Schedule Feb 10, 2006
X- and gamma-ray Burst Signatures of Thermonuclear Supernovae
Peter Hoeflich (Univ. Texas)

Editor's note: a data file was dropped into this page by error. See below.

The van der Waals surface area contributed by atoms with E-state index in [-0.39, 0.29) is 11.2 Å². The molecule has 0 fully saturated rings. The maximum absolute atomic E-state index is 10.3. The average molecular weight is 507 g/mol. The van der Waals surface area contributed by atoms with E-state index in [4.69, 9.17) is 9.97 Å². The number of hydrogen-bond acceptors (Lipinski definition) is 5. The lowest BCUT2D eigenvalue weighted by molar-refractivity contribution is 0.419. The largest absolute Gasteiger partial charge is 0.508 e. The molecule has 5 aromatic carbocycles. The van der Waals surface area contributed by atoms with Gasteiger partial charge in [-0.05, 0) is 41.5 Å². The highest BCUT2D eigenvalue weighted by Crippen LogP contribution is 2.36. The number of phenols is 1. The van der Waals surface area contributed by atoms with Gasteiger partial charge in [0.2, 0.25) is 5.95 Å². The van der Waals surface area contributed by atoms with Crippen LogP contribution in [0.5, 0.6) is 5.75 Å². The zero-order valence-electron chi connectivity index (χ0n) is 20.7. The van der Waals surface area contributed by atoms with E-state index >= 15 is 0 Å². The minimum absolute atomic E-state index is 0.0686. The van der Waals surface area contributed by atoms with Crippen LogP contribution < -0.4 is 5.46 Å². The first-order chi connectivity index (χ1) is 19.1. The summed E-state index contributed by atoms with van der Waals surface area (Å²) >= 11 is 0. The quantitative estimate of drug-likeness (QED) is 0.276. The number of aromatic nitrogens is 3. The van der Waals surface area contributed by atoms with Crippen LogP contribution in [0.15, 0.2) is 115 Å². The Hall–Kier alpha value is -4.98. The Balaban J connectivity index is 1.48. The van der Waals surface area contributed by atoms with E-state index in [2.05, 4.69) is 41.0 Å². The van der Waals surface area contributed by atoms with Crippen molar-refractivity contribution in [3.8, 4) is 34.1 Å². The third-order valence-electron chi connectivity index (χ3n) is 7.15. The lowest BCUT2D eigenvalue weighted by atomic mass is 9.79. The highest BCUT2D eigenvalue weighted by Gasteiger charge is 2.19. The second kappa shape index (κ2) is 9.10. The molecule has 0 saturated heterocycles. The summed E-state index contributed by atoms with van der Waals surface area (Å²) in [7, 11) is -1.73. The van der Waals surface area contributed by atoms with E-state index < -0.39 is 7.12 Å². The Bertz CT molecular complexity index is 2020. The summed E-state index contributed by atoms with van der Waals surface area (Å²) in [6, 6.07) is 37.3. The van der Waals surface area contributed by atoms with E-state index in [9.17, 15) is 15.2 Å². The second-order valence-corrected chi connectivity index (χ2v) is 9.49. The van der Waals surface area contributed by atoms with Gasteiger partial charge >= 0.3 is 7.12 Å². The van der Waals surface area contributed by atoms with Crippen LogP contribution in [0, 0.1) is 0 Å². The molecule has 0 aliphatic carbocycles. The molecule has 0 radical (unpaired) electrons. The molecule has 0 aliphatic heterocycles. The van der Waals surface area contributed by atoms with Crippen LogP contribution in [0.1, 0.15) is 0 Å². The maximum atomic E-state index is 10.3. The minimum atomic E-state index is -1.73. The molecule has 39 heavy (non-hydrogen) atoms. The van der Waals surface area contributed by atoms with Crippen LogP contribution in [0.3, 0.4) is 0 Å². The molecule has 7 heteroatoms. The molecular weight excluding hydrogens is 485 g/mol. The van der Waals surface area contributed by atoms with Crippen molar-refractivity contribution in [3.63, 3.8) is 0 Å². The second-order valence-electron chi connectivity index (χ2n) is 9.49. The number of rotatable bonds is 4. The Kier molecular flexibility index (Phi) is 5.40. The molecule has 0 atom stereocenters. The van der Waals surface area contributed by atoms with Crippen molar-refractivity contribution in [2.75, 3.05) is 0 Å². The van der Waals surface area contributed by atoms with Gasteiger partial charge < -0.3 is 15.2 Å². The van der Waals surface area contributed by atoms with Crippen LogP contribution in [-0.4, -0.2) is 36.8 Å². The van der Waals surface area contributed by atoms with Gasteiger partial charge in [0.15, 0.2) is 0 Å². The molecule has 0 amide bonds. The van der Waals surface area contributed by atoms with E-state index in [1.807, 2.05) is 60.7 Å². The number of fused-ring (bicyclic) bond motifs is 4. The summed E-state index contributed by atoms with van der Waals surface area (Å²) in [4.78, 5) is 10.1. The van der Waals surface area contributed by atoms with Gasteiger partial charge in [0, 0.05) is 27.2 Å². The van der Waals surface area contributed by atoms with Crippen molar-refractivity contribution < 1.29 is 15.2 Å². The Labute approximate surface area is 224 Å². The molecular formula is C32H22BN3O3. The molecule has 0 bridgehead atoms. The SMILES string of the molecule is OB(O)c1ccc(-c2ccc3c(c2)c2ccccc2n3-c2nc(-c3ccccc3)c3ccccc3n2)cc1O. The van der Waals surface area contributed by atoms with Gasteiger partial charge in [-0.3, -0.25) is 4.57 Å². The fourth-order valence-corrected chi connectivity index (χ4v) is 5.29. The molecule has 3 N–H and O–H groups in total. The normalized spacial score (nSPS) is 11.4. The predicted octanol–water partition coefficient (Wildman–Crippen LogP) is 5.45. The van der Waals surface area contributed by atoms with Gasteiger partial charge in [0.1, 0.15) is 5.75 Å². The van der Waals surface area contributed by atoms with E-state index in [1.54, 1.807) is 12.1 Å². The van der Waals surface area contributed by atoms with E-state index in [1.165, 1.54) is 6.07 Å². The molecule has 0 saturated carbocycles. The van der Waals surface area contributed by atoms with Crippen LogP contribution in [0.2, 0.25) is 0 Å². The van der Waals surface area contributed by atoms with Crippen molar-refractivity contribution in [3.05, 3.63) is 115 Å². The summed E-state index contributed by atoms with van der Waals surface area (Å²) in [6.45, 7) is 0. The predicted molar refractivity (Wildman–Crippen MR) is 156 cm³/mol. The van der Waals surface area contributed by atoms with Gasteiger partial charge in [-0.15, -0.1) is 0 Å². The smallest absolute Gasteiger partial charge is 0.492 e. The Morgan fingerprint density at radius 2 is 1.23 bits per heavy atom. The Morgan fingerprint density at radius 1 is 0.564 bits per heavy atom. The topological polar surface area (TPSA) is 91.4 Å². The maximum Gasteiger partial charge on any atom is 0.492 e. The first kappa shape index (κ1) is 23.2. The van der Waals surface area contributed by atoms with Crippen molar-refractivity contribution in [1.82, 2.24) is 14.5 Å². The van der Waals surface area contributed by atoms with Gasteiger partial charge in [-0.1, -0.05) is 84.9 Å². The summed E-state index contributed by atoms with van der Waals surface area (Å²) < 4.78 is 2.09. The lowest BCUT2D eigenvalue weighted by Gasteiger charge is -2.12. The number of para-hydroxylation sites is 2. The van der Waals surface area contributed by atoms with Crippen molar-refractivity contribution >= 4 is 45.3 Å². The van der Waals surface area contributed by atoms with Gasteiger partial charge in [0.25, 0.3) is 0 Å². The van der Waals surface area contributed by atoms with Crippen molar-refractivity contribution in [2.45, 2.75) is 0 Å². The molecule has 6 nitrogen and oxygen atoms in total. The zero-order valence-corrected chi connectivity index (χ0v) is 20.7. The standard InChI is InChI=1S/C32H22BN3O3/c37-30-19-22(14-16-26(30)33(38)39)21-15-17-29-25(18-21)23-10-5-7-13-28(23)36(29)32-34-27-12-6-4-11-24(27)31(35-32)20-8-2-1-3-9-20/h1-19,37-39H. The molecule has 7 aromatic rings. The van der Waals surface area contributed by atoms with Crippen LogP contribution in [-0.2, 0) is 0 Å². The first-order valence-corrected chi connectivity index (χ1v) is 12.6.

The X-ray and $\gamma $-ray burst signatures of Thermonuclear Supernovae are studied. We identify two potential mechanisms: The breakout of the thermonuclear burning front, and the interaction of the rapidly expanding envelope with material within (!) the progenitor system. Our study is based on the delayed detonation scenario because this can account for the majority of light curves, spectra and statistical properites of 'Branch-normal' SNe~Ia. Based on detailed radiation-hydro calculation which include nuclear networks, we find, for both mechanisms, peak luminosities of the order of $10^{50} erg/sec $ and fringe-like light curves with time scales of a few tenth and a few seconds, respectivly. Whereas the breakout will produce radiation mainly in the X- and soft-$\gamma $ ray range, typical energies in the second case are higher by an order of magnitude. In general, we expect a fast rise and slow decline and, after the peak, an evolution fromhard to softer radiation due to adiabatic expansion. We discuss the detection (or limits) of X- and $\gamma $-rays for SNe~Ia as diagnosticaltools to decipher the explosion physics and the nature of the progenitor system. We present a statistical analysis of historic GRB data and the correlation with known SNe~Ia. The results are suggestive that SNe~Ia may contribute to the population of short X-ray and GRBs.

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